I developed a strong interest in medicine and becoming a doctor at the beginning of high school. I liked the idea of being of service, the social respect doctors are afforded, and the bread and butter (financial reward) was fair enough.
So I worked hard to realise my dream. There is no substitute for hard work and believing in oneself. It paid off. I got a scholarship and started medical school, which I enjoyed very much.
Sometimes, though, something else comes along and you think: “Perhaps I’ll start this and will enjoy it more.”
While learning basic science at medical school, the professor who taught me physiology was a board certified clinician from the US who was involved in a number of physiological and clinical research to do with mountain medicine and high altitude physiology.
His name is Dr Buddha Basnyat from Nepal. He did a thesis-based Masters degree in physiology from Calgary, Canada, and then internal medicine, as well as a fellowship from the USA.
Armed with these degrees, he returned to Nepal to teach medical students, practice medicine, and do research. Now he mentors young doctors and medical students who are researching mountain medicine, high altitude physiology and tropical medicine.
His different style of thinking (combined with a traditional way of teaching which he juggles with a busy clinical practice), and the encouragement he gives to young doctors, has inspired many of us to think about resarch and publication.
In 2003, a Nepali society of mountain medicine (Mountain Medicine and High Altitude Physiology) was established. He guided and supported to the young doctors.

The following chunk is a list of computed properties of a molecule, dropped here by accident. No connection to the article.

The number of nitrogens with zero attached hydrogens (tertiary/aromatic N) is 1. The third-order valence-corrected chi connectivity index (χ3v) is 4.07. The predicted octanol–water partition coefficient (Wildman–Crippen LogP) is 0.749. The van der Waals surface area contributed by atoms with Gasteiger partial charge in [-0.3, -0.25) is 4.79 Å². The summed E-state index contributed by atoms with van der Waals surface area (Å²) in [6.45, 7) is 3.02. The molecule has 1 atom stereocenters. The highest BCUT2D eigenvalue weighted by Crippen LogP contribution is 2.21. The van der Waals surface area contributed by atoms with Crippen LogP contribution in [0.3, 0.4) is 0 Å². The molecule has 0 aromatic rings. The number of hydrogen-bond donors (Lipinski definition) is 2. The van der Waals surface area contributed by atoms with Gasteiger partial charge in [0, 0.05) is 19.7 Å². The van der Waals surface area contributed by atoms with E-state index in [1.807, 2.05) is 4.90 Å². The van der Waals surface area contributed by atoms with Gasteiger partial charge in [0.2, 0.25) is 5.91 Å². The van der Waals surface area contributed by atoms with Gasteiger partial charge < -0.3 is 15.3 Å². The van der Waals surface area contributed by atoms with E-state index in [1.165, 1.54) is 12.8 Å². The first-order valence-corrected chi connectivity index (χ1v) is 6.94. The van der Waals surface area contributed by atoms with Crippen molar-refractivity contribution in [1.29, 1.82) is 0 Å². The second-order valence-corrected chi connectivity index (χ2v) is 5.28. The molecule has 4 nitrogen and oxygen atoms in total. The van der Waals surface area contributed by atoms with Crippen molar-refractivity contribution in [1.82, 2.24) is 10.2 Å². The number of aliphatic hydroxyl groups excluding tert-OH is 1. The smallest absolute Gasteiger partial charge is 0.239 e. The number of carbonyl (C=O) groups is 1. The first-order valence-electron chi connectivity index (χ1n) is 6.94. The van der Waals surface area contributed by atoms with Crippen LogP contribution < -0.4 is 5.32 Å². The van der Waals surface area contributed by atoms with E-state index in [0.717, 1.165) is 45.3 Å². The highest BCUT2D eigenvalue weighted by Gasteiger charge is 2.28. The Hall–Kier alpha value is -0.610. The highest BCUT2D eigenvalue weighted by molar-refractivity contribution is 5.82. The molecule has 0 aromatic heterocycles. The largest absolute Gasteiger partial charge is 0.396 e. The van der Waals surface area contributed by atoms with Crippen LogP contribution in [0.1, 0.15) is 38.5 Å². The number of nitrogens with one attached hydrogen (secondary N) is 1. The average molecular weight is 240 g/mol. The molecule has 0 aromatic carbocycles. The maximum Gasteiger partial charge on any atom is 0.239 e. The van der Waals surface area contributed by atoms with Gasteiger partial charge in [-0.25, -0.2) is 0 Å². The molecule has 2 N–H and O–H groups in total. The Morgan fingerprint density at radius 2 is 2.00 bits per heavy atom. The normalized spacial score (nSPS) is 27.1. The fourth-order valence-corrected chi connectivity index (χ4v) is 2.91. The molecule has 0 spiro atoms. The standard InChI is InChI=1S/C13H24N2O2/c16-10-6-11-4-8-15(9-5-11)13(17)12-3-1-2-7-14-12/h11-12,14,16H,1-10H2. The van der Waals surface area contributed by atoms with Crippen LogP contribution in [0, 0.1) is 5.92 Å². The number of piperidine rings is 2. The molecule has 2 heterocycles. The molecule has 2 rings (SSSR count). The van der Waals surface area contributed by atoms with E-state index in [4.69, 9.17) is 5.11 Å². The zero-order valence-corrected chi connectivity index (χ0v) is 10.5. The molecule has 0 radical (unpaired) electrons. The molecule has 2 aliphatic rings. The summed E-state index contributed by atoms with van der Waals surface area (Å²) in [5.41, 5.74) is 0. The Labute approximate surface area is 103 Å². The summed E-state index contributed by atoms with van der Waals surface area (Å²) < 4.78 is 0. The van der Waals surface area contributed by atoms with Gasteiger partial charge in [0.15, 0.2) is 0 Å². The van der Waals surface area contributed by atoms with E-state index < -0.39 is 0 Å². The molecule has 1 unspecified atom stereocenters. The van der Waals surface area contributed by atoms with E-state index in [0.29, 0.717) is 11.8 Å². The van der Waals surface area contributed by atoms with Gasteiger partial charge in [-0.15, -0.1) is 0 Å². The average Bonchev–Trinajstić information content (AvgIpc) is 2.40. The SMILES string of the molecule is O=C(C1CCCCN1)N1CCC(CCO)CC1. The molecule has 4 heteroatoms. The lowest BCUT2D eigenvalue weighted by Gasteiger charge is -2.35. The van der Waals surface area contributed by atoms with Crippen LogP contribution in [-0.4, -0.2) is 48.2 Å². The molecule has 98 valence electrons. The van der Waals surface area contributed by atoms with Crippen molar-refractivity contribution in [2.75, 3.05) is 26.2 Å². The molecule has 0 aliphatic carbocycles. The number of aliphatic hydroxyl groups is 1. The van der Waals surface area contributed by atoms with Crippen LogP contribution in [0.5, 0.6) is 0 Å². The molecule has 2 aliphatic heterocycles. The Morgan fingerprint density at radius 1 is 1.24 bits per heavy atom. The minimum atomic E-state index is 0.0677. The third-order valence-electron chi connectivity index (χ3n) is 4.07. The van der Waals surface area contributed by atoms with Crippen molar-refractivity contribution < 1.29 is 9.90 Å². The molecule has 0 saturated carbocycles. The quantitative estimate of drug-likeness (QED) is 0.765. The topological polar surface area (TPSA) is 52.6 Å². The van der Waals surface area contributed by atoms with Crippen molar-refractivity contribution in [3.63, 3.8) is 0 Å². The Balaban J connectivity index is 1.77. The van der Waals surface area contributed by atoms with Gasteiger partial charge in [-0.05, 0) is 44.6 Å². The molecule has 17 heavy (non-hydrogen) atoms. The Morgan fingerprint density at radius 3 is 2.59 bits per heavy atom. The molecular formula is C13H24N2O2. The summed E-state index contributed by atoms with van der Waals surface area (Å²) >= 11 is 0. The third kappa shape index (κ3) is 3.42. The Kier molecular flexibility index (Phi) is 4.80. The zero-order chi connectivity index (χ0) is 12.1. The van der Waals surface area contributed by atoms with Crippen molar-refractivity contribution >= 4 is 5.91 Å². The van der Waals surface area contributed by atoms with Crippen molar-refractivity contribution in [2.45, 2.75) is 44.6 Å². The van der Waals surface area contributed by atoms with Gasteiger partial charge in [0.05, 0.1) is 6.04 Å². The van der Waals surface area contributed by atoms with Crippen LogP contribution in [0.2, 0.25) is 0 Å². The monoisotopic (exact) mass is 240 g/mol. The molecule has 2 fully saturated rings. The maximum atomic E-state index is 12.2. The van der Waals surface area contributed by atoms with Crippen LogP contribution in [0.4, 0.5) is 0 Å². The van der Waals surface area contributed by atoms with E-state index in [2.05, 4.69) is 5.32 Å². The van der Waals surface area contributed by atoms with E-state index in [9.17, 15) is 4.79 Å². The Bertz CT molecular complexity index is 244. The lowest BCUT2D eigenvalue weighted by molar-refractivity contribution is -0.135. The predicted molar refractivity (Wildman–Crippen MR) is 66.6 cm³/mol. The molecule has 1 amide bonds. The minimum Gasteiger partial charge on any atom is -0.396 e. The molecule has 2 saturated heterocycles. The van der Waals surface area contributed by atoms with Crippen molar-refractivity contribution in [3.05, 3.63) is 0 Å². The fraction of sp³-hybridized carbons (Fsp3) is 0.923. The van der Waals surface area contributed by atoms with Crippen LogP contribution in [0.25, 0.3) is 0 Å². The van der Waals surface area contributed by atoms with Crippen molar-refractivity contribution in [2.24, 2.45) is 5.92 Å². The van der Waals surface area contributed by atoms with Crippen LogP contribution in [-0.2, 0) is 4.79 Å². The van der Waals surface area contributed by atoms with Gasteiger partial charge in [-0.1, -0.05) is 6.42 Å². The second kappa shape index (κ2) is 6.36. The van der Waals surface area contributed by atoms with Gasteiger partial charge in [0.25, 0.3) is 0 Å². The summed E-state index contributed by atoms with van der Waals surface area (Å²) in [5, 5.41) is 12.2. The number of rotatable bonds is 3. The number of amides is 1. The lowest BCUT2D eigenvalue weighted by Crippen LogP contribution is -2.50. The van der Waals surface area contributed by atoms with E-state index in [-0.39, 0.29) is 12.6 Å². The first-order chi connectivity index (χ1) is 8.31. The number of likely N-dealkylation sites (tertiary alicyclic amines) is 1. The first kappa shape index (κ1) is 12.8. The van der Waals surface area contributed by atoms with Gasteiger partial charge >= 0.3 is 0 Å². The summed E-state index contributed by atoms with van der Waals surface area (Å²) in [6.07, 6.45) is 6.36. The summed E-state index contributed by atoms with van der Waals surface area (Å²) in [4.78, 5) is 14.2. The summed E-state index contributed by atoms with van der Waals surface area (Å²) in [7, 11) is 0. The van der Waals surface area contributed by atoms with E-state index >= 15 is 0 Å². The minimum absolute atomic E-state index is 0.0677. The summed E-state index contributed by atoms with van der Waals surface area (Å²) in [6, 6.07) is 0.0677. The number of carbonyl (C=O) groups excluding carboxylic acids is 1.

The society is active in research, organising workshops and journal clubs in Nepal. It has enabled us to know what research is and how a research paper is written.
He introduced us to Student BMJ, BMJ, Lancet, and many other journals. He always encouraged us to read and write rapid responses.
His strategy has already borne fruit. Two of the society’s members (Kausha Raj Pandey and Siddartha Yadav) have already become BMJ Clegg Scholars. Some have started publishing in very good journals. This is amazing.
So I got fascinated with all these and involved myself in many activities. Research seemed something that we can enjoy contributing to alongside clinical medicine.
This is why I’ve now joined a thesis based graduate program in Mountain Medicine and High Altitude Physiology (MMHAP) at the University of Calgary, Calgary (Canada).
So, being a hard-working doctor from the very competitive third world is fantastic. I’m practicing clinical medicine, but undertaking research is even more fantastic.
As I can see many Westerners do master’s in physiology or even PhD before entering medical school. I’m just doing it a different way round.
By the way, I’m not going to quit clinical medicine. I like the idea of doing clinical research alongside. In the mean-time, I’ll be concentrating on the program.
Competing interest: I’m secretary of Mountain Medicine Society of Nepal (MMSN) and one of the students of Buddha Basnyat. I have recently joined master’s program (Mountain Medicine and High Altitude Physiology) in University of Calgary, Calgary (AB). I would like thank Buddha Basnyat and program coordinator Prof Marc J Poulin.